The third strand of the saga is the story of Lou Hennessy, head of the DC police force’s homicide division at the height of the troubles, who did a brilliant job turning around the city’s murder rate. In another of the book’s countless ironies, Hennessy is forced out of his job when one of his investigations gets too close to a shady ally of Marion Barry’s.
For Castaneda’s part, the lurid features of his secret life and his high-profile professional career are hard to separate. Call it the crack trifecta: the personal, the political, and the street, which met and intertwined the night of a horrific quintuple murder on S Street, in December 1990.
Indeed, the real hard-bitten hero at the heart of the book is Castaneda’s good friend Hennessy, who is rewarded for his effectiveness as a detective by being smeared by one of Barry’s lackeys—police chief Larry Soulsby—and pushed out of his job. What Castaneda can do in the book that he couldn’t do in the paper is let fly his righteous passion for the injustice done to good men like Hennessy as a result of city-hall corruption—in some ways a bigger plague on DC, and certainly a more stubborn one, than the drug itself. Hennessy sums up the city’s predicament in a simple, devastating verity:
Before, it was mostly men who were getting hooked on heroin and other drugs . . . . The moms were left to raise their kids by themselves. But with crack, lots of women became addicted, too. You began to see a lot of grandmothers taking care of young kids because their moms were addicted.
Castaneda is scathingly honest, not just about his private habits but about the public’s less-than-stellar behavior in the face of all the numbing violence that filled his workdays. Of a shooting victim who was the mother of an eight-year-old boy, Castaneda writes, “Killings like that, in which the victim was a law-abiding person who had nothing to do with drugs or gangs, briefly generated public outrage. The vast majority of the city’s homicide victims lived lives that put them in harm’s way. Or they smoked crack and picked up strawberries.”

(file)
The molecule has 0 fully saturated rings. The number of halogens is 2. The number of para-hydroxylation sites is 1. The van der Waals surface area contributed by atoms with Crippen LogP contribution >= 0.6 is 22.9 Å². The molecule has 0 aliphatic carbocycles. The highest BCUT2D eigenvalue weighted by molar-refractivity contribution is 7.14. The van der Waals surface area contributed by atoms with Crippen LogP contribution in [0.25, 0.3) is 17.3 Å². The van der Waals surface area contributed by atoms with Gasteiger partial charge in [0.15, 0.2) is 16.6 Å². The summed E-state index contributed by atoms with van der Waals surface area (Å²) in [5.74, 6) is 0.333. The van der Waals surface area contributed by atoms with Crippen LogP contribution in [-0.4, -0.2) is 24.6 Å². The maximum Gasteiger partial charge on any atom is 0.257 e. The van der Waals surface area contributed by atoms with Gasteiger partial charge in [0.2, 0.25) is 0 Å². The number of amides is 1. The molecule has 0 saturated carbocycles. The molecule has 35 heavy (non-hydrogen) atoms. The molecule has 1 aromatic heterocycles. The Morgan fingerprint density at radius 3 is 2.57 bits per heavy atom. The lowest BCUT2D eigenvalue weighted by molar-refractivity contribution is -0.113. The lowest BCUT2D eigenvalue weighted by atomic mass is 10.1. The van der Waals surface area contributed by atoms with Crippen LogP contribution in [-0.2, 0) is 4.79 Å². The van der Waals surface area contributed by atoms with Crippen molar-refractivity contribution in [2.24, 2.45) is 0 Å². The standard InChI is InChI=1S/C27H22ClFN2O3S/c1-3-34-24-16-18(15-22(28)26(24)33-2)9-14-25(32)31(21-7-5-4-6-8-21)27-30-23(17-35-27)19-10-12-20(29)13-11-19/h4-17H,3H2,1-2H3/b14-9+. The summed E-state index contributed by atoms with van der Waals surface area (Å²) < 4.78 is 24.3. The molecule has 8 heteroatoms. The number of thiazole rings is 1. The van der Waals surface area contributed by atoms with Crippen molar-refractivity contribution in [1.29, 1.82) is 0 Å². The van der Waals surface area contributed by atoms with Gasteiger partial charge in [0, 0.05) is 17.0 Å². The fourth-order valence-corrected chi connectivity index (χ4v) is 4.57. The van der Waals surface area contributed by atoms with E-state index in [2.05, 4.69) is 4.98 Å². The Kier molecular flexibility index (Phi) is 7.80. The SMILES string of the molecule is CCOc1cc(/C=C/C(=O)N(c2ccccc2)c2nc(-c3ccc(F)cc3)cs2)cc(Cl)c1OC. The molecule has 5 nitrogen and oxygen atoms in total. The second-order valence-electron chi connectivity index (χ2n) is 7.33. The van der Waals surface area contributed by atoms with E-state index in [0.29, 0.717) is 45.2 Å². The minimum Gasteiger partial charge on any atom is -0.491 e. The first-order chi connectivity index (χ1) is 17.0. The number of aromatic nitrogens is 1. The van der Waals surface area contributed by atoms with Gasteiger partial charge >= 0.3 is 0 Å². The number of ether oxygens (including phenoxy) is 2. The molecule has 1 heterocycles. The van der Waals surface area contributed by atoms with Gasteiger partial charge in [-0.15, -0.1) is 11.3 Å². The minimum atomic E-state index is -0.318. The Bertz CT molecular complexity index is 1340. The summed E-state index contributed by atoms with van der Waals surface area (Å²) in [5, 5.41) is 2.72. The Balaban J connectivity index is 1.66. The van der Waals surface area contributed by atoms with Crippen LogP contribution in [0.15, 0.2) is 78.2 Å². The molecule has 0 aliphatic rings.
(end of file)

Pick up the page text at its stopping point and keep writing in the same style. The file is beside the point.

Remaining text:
As its narrative strands weave more tightly together, S Street Rising becomes a powerful, propulsive, narcotically fueled cri de coeur for an entire city. Just as riveting are the asides and anecdotes spun out from the central plot, like the hilarious saga of two DC cops who flew to Tanzania to pick up a murder suspect named Mowatt: “The temperature in Tanzania felt about a thousand degrees. But Mowatt was still dressed like a D.C. gangster, in jeans, a long-sleeved Polo shirt, and Timberland boots. He spoke some half-assed Jamaican. The two lawmen asked Mowatt to pose with them for a photo.”
The one oddity—given the author’s full-throated passion in giving voice to the voiceless—is that he never investigates the lives of the women at the heart of his secret life: the “strawberries.” In the entire memoir, there are two pages about a girlfriend; that’s all we get of his personal life. What made the Ravens and Champagnes (they seem to pick their names out of the same hats as strippers) end up on the corner, servicing the likes of Castaneda? Did they themselves have kids? Childhoods? Dreams?
To his credit, the author confronts this blind spot. “I viewed my encounters with strawberries in purely transactional terms. In exchange for cash, which they used to buy crack for both of us, the women made the buy and provided sex. . . . I didn’t think much about them as people until I saw Stacy on the front page of the Post.” Stacy, as it happens, was one of the women Castaneda used to buy his drugs and suck him off. She was also one of seven women in that grim business who’d ended up in the Post as murder victims while Castaneda worked the crime beat.
Castaneda describes himself as the kind of guy who always looks like he slept in his clothes. I just hope, once S Street Rising becomes a film project, that the studio execs find an actor to play the Columbo-on-crack reporter who can convey the humanity, talent, and fearlessness it takes to spill out for public consumption all the shame-filled details of the undercover using life. I will only add, since the author mentions that after he got clean he went into therapy (post-traumatic crack syndrome?), that he may not need the shrink at all. In my own experience, once you’ve seen celebrities render the worst moments of your life nine feet high, you walk away feeling simultaneously exposed and free. Post-memoir, your secrets will never again be your own. A book this unflinching is every bit as cathartic for the reader as it is for the writer.
Jerry Stahl is the author of the memoir Permanent Midnight (Warner, 1995), made into a film starring Ben Stiller. He has also written six novels, including I, Fatty (Bloomsbury, 2004) and Happy Mutant Baby Pills (William Morrow, 2013).